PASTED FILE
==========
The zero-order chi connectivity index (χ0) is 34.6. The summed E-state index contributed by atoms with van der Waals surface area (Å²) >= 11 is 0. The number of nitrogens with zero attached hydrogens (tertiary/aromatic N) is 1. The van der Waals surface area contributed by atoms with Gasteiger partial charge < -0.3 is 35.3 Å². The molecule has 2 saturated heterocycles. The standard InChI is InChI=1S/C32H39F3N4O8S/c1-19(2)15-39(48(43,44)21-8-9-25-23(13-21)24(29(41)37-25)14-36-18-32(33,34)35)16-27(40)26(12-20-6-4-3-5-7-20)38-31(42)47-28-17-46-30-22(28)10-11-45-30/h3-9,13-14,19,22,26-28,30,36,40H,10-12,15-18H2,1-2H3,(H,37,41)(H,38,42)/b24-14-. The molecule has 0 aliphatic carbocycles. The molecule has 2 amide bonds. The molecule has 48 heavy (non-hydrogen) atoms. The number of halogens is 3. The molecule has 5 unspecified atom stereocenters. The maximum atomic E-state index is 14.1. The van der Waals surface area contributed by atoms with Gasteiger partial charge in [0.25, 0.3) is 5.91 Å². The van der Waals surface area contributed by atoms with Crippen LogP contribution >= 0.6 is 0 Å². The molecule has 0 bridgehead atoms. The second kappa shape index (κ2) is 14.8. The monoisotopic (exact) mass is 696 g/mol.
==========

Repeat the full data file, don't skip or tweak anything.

The zero-order chi connectivity index (χ0) is 34.6. The summed E-state index contributed by atoms with van der Waals surface area (Å²) >= 11 is 0. The number of nitrogens with zero attached hydrogens (tertiary/aromatic N) is 1. The van der Waals surface area contributed by atoms with Gasteiger partial charge < -0.3 is 35.3 Å². The molecule has 2 saturated heterocycles. The standard InChI is InChI=1S/C32H39F3N4O8S/c1-19(2)15-39(48(43,44)21-8-9-25-23(13-21)24(29(41)37-25)14-36-18-32(33,34)35)16-27(40)26(12-20-6-4-3-5-7-20)38-31(42)47-28-17-46-30-22(28)10-11-45-30/h3-9,13-14,19,22,26-28,30,36,40H,10-12,15-18H2,1-2H3,(H,37,41)(H,38,42)/b24-14-. The molecule has 0 aliphatic carbocycles. The molecule has 2 amide bonds. The molecule has 48 heavy (non-hydrogen) atoms. The number of halogens is 3. The molecule has 5 unspecified atom stereocenters. The maximum atomic E-state index is 14.1. The van der Waals surface area contributed by atoms with Gasteiger partial charge in [0.25, 0.3) is 5.91 Å². The van der Waals surface area contributed by atoms with Crippen LogP contribution >= 0.6 is 0 Å². The molecule has 0 bridgehead atoms. The second kappa shape index (κ2) is 14.8. The monoisotopic (exact) mass is 696 g/mol.